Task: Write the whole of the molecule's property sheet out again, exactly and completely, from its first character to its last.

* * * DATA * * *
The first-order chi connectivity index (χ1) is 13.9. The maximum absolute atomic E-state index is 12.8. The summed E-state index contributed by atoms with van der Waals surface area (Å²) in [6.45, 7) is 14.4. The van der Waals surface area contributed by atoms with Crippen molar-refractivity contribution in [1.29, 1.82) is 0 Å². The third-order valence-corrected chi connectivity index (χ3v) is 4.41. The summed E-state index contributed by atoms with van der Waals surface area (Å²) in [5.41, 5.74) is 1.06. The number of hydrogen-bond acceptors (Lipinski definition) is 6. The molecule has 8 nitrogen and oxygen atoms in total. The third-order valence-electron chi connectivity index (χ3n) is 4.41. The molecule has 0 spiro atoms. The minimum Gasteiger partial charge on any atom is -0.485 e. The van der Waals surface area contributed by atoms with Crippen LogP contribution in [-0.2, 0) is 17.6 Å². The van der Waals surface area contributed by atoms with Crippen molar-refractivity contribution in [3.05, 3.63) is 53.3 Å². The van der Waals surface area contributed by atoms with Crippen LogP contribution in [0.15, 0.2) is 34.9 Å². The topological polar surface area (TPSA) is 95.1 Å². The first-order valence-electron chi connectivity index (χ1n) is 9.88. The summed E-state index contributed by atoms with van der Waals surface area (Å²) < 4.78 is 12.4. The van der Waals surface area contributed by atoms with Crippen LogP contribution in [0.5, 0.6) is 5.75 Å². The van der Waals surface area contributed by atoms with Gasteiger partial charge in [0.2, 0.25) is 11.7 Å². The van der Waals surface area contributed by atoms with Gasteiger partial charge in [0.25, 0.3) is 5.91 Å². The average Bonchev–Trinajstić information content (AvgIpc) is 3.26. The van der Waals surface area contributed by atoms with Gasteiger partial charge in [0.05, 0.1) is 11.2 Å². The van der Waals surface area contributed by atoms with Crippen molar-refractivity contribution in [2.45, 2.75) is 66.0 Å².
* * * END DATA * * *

The first-order chi connectivity index (χ1) is 13.9. The maximum absolute atomic E-state index is 12.8. The summed E-state index contributed by atoms with van der Waals surface area (Å²) in [6.45, 7) is 14.4. The van der Waals surface area contributed by atoms with Crippen molar-refractivity contribution in [1.29, 1.82) is 0 Å². The third-order valence-corrected chi connectivity index (χ3v) is 4.41. The summed E-state index contributed by atoms with van der Waals surface area (Å²) in [5.41, 5.74) is 1.06. The number of hydrogen-bond acceptors (Lipinski definition) is 6. The molecule has 8 nitrogen and oxygen atoms in total. The third-order valence-electron chi connectivity index (χ3n) is 4.41. The molecule has 0 spiro atoms. The minimum Gasteiger partial charge on any atom is -0.485 e. The van der Waals surface area contributed by atoms with Crippen LogP contribution in [-0.2, 0) is 17.6 Å². The van der Waals surface area contributed by atoms with Crippen molar-refractivity contribution in [3.05, 3.63) is 53.3 Å². The van der Waals surface area contributed by atoms with Crippen LogP contribution in [0.15, 0.2) is 34.9 Å². The topological polar surface area (TPSA) is 95.1 Å². The first-order valence-electron chi connectivity index (χ1n) is 9.88. The summed E-state index contributed by atoms with van der Waals surface area (Å²) < 4.78 is 12.4. The van der Waals surface area contributed by atoms with Crippen LogP contribution in [0.5, 0.6) is 5.75 Å². The van der Waals surface area contributed by atoms with Gasteiger partial charge in [0.2, 0.25) is 11.7 Å². The van der Waals surface area contributed by atoms with Gasteiger partial charge in [0.25, 0.3) is 5.91 Å². The average Bonchev–Trinajstić information content (AvgIpc) is 3.26. The van der Waals surface area contributed by atoms with Gasteiger partial charge in [0.05, 0.1) is 11.2 Å². The van der Waals surface area contributed by atoms with Crippen molar-refractivity contribution in [2.45, 2.75) is 66.0 Å².